That being said, we chose the MacBook Pro 15 for Mac users thanks to its fantastic display that marries a crazy max brightness of 500 nits with extensive support for the DCI-P3, sRGB, and AdobeRGB color spaces. It’s among the best displays you can buy on a laptop, and that’s absolutely worth it to some photographers. The cherry on top is that the 15-inch version comes with a discrete AMD Radeon Pro graphics card and isn’t as overpriced as the 13-inch version.
Best budget option
Why you should buy this: It’s a solid budget laptop that offers a very good display and great performance for a fraction of the price of our leaders.
Who’s it for: Anyone who needs to edit photos — but has a pretty strict budget.
What we thought of the Asus ZenBook 13 UX333:
The ZenBook 13 UX333 is our cheapest laptop here, but it’s not “cheap” in performance. Configurations include an 8th-generation Intel Core i5 processor and integrated graphics powering a 13.3-inch IPS display with Full HD resolution, but you won’t find touch input. The screen supports roughly 100 percent of the sRGB color space but only 74 percent of the Adobe RGB color space. That’s not as good as the XPS 15 or MacBook Pro, but it’s in line with laptops that sell for hundreds of dollars more.
According to the specifications, the display has a maximum brightness of around 265 nits, making it great for all but the most brightly-lit environments. Contrast is excellent at 1350:1, though, while color accuracy is 1.68 (less than 1.0 is perfect) — not as great as the more expensive options here but very good for a budget laptop. The 50 watt-hour battery provides excellent longevity, and the build is both solid and conservatively attractive.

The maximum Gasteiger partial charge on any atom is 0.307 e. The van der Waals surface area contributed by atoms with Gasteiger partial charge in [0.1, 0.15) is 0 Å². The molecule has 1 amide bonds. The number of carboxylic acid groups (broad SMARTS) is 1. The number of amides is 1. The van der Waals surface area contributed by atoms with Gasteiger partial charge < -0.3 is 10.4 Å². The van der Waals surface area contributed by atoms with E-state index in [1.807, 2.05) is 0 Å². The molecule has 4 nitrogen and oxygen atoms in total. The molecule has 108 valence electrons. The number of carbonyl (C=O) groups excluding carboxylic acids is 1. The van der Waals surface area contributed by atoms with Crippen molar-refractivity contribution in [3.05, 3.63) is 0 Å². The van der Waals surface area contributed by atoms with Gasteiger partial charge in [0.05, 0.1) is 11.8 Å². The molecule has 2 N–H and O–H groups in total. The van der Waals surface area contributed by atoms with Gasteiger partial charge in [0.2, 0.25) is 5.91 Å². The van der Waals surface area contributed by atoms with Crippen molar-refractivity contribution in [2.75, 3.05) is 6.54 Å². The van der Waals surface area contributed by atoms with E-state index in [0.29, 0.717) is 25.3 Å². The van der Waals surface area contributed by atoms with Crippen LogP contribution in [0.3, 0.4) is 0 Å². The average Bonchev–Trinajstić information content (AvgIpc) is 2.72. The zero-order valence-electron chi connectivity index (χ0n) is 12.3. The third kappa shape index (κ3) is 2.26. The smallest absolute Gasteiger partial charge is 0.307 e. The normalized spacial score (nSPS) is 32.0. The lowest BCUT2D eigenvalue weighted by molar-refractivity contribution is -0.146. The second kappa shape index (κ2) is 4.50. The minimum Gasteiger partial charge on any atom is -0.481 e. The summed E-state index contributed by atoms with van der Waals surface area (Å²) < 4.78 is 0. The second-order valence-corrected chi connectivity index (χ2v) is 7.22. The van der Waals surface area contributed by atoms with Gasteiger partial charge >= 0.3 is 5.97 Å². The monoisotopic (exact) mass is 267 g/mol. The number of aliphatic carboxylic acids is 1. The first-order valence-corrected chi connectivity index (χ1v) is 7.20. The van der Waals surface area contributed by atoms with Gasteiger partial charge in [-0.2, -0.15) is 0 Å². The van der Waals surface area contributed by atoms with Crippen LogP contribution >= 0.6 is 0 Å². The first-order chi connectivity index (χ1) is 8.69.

You can spend a lot more on a laptop for photo editing, but unless you need the best possible colors in your display, the ZenBook 13 UX333 proves that you don’t have to break the bank.
Read our Asus ZenBook 13 UX333 review
Best Compact Option
Razer Blade Stealth
Why you should buy this: The Razer Blade Stealth is a gorgeous little laptop with enough power for your photo editing but without needing quite so much space in your backpack.
Who’s it for: Anyone who doesn’t want to carry around a super-heavy laptop for photo editing on the go.
What we thought of the Razer Blade Stealth:
Okay, so Razer is best known for manufacturing products for gamers. But you have to admit: the Razer Blade Stealth should suffice as a great laptop for editing photos. The 13.3-inch IPS display is “just” average at around 72 percent of AdobeRGB, but its contrast is very good and it’s incredibly bright at over 400 nits. It offers 8th-gen Intel CPUs, but its real secret weapon for a small and light laptop is its GPU. While the Razer Blade Stealth can’t keep up with the most expensive options on our list, it features the faster 25-watt version of the entry-level Nvidia GeForce MX150 GPU. That’s enough to help edit complex photos in a pinch — and if you need more power, plug in the Razer Core external GPU enclosure.
In addition, you’ll find that the Razer Blade Stealth makes for a great laptop for everything else you’ll do. It’s fast, offers good (but not great) battery life, and it has that Razer design aesthetic with RGB lighting that lets you stand out if you’re so inclined — or not, if you aren’t.
Read our Razer Blade Stealth review